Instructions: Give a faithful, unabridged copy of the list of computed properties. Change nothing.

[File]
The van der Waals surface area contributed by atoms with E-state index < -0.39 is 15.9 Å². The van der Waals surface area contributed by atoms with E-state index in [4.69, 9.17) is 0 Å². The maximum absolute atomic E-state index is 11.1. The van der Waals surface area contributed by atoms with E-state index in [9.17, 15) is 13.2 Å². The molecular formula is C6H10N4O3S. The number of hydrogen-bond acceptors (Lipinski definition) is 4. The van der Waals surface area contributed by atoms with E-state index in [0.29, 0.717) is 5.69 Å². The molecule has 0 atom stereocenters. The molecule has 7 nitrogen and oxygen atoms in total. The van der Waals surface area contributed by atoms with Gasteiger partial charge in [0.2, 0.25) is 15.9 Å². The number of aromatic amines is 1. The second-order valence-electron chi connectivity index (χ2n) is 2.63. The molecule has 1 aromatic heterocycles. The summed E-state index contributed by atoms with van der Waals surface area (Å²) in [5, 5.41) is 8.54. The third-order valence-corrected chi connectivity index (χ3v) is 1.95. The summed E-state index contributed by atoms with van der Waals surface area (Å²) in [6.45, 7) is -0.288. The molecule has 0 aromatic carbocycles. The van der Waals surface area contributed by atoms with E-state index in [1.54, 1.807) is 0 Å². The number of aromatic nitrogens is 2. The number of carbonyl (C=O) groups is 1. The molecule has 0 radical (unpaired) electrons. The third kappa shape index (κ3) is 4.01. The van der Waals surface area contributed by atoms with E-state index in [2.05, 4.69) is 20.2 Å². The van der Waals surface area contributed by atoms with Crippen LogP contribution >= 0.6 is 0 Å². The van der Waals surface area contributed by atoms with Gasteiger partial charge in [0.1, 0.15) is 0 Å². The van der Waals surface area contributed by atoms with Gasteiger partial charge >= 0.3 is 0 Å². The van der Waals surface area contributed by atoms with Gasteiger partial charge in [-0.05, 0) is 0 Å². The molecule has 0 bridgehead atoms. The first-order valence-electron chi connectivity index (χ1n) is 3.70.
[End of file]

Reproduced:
The van der Waals surface area contributed by atoms with E-state index < -0.39 is 15.9 Å². The van der Waals surface area contributed by atoms with E-state index in [4.69, 9.17) is 0 Å². The maximum absolute atomic E-state index is 11.1. The van der Waals surface area contributed by atoms with E-state index in [9.17, 15) is 13.2 Å². The molecular formula is C6H10N4O3S. The number of hydrogen-bond acceptors (Lipinski definition) is 4. The van der Waals surface area contributed by atoms with E-state index in [0.29, 0.717) is 5.69 Å². The molecule has 0 atom stereocenters. The molecule has 7 nitrogen and oxygen atoms in total. The van der Waals surface area contributed by atoms with Gasteiger partial charge in [0.2, 0.25) is 15.9 Å². The number of aromatic amines is 1. The second-order valence-electron chi connectivity index (χ2n) is 2.63. The molecule has 1 aromatic heterocycles. The summed E-state index contributed by atoms with van der Waals surface area (Å²) in [5, 5.41) is 8.54. The third-order valence-corrected chi connectivity index (χ3v) is 1.95. The summed E-state index contributed by atoms with van der Waals surface area (Å²) in [6.45, 7) is -0.288. The molecule has 0 aromatic carbocycles. The van der Waals surface area contributed by atoms with E-state index in [1.54, 1.807) is 0 Å². The number of aromatic nitrogens is 2. The number of carbonyl (C=O) groups is 1. The molecule has 0 radical (unpaired) electrons. The third kappa shape index (κ3) is 4.01. The van der Waals surface area contributed by atoms with E-state index in [2.05, 4.69) is 20.2 Å². The van der Waals surface area contributed by atoms with Crippen LogP contribution >= 0.6 is 0 Å². The van der Waals surface area contributed by atoms with Gasteiger partial charge in [0.1, 0.15) is 0 Å². The van der Waals surface area contributed by atoms with Gasteiger partial charge >= 0.3 is 0 Å². The van der Waals surface area contributed by atoms with Gasteiger partial charge in [-0.05, 0) is 0 Å². The molecule has 0 bridgehead atoms. The first-order valence-electron chi connectivity index (χ1n) is 3.70.